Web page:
Yeah, I know it’s tiny. But since everything up until now was the easy part, and the actual controlling of the MakerBot and the print process was the (supposedly) difficult part, I decided to start small. Here’s where it gets hard.

See, last week when I had my first MakerBot Adventure, Drew (the owner/operator and fellow Milwaukee Makerspace member) did all the hard work, while I just handed him a file. This time, he wasn’t around, nor was the laptop that normally connects to the MakerBot, so I was on my own.

I wish I could say skimming this wiki page titled How To Print revealed the secrets to the MakerBot universe, but it took a whole bunch of wiki pages, and some Google Groups messages, and some random searching based on error codes, and at some point, I got it mostly figured out. Mostly. (I also had to remember that I was using a Cupcake and not a Thing-O-Matic, as they have a few differences.)

ReplicatorG Control Panel
ReplicatorG Control Panel

Ah, the Control Panel… where the magic happens! Or should happen. Or something. All that digging around on wiki pages provided me with just enough info to be dangerous here, and put in some values I thought would work. The one thing Drew said was “As long as you don’t drive the extruder head into the platform, you should be good.” That was enough to scare me into being overly cautious, and my first attempts obviously had the head too high. The other issue was, the feed rate of the filament was zero. I tried really hard not to force things, but eventually applying more pressure got the filament moving. (Thanks Royce!)

One thing I noticed about the Control Panel is that the settings did not seem to stick, and I had to enter them over and over again. (Which is why I’m posting it here.) Besides that, ReplicatorG was fairly easy to use. I’m still not sure how to determine the size of the thing being printed, but I’ll work on that.

So at this point, I had the extruder head down low enough, plastic was flowing, and the platform was moving. That’s right folks… I was 3D printing!!!

And how did it turn out, you may be asking? Well, here’s some amazing images of my first “all on my own” 3D print.

Wisconsin [3D]
Wisconsin (with quarter, for scale)

Yeah, like I said… it’s tiny. No matter. I’ve made it this far… Now on to bigger and better things.

View the super large photo, or the alternate, at Flickr.)


A MakerBot Adventure

Drew's MakerBot
Drew’s MakerBot

We had a great demo at the Milwaukee Makerspace last week when Drew demoed his MakerBot Cupcake, and if you don’t know by now, the MakerBot is an affordable 3D printer that squirts out hot plastic based on 3D design files you feed it. If you’re not much of a 3D designer, you can browse Thingiverse for some good stuff.

Holder in 3DTin

Our old pal Pehr was also there, and he brought his MakerBot too, and when we were talking about 3D design software he said “Just go to” and then we did…

The interface was a bit confusing at first, though admittedly I’ve never been able to get very far with 3D software. I did manage to design this thing I’ve called a holder.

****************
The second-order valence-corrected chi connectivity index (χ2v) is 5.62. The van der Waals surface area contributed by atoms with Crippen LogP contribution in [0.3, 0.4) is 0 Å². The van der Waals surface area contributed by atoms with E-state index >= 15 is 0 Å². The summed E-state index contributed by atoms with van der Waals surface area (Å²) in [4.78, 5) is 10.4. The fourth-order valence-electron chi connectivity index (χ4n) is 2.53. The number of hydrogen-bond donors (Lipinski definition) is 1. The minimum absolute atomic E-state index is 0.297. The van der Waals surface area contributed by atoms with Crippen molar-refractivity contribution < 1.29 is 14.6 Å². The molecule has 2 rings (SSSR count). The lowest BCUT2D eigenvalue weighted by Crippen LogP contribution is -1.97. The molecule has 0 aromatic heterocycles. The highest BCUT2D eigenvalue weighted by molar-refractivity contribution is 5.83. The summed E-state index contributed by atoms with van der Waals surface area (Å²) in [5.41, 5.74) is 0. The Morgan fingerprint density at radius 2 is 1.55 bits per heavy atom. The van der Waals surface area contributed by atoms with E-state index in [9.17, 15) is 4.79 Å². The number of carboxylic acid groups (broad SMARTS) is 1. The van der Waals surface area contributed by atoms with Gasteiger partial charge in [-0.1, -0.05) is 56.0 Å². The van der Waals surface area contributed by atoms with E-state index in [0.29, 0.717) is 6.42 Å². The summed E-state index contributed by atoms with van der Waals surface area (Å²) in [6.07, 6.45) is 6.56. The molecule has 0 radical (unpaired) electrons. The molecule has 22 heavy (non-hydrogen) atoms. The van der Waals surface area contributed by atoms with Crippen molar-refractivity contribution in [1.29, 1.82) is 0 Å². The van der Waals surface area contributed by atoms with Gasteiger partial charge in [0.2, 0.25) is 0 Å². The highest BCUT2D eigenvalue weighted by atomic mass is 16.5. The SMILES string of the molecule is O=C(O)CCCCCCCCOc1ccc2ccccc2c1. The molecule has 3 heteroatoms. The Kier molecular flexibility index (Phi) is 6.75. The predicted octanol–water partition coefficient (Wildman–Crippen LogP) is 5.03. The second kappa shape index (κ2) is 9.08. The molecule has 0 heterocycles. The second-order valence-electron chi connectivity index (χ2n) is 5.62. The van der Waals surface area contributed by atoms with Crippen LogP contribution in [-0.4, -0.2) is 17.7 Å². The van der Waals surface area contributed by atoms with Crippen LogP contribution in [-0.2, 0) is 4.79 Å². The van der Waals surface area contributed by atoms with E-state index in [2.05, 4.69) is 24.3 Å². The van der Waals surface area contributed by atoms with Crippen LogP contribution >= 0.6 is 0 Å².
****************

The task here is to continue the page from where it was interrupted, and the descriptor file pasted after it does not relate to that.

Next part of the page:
Exporting Holder from 3DTin

Once I was done with the design, I was able to export it as an .stl file to my desktop. (There are other export options as well.)

3DTin itself is a simple to use 3D design application that runs completely in a browser. You can use it for free, or for $4.99 you can pay for the “premium” version, which gives you a few more features and hides the ads. I can see playing with this a bit more, or even having the kids give it a try. Meanwhile, I still need to dig into tools like Sketchup, or maybe Blender.

Holder in ReplicatorG

After exporting an .stl file, I loaded it into ReplicatorG to take a look at it. Once in ReplicatorG you can scale, rotate, and move the object as desired. Once I had it centered and scaled properly, I saved the file to an SD card and handed it to Drew to stick into the MakerBot. (As I understand it, you can also just print directly to the MakerBot via USB cable.)

Holder (raw)
Holder (fresh from the MakerBot)

Once the holder was complete, it looked like this. You can see the strands still in place left from the printing process. These are from the print head moving between the two sides.

Holder (clean)
Holder (cleaned up)

Here’s what the holder looked like after I trimmed off the strands with an X-ACTO knife. This is obviously a simple object, but so far the process of designing it and printing it was well under an hour.

Holder (close-up)
Holder (close-up)

Here’s a close up showing the strands from printing. Commercial 3D printer have much higher resolution, so you don’t really see these lines in the objects they create. Supposedly the MakerBot can be tweaked to run slower for better resolution, but for many purposes, this is still good, and pretty darn impressive.

I’ve got some idea for other things I’d like to design, but for now, you can grab this Holder from 3DTin, and while I had no clue what it would be good for when I designed it, it does seem to work to hold an iPhone in landscape mode, or even as a business card holder.

Big thanks to Drew for the demo and the help in getting started on the MakerBot. I can’t wait to get some serious time with it at the Makerspace.

Oh, it sounds like we’ll also have some good 3D printer action at BarCampMilwaukee6 if you want to come and check it out.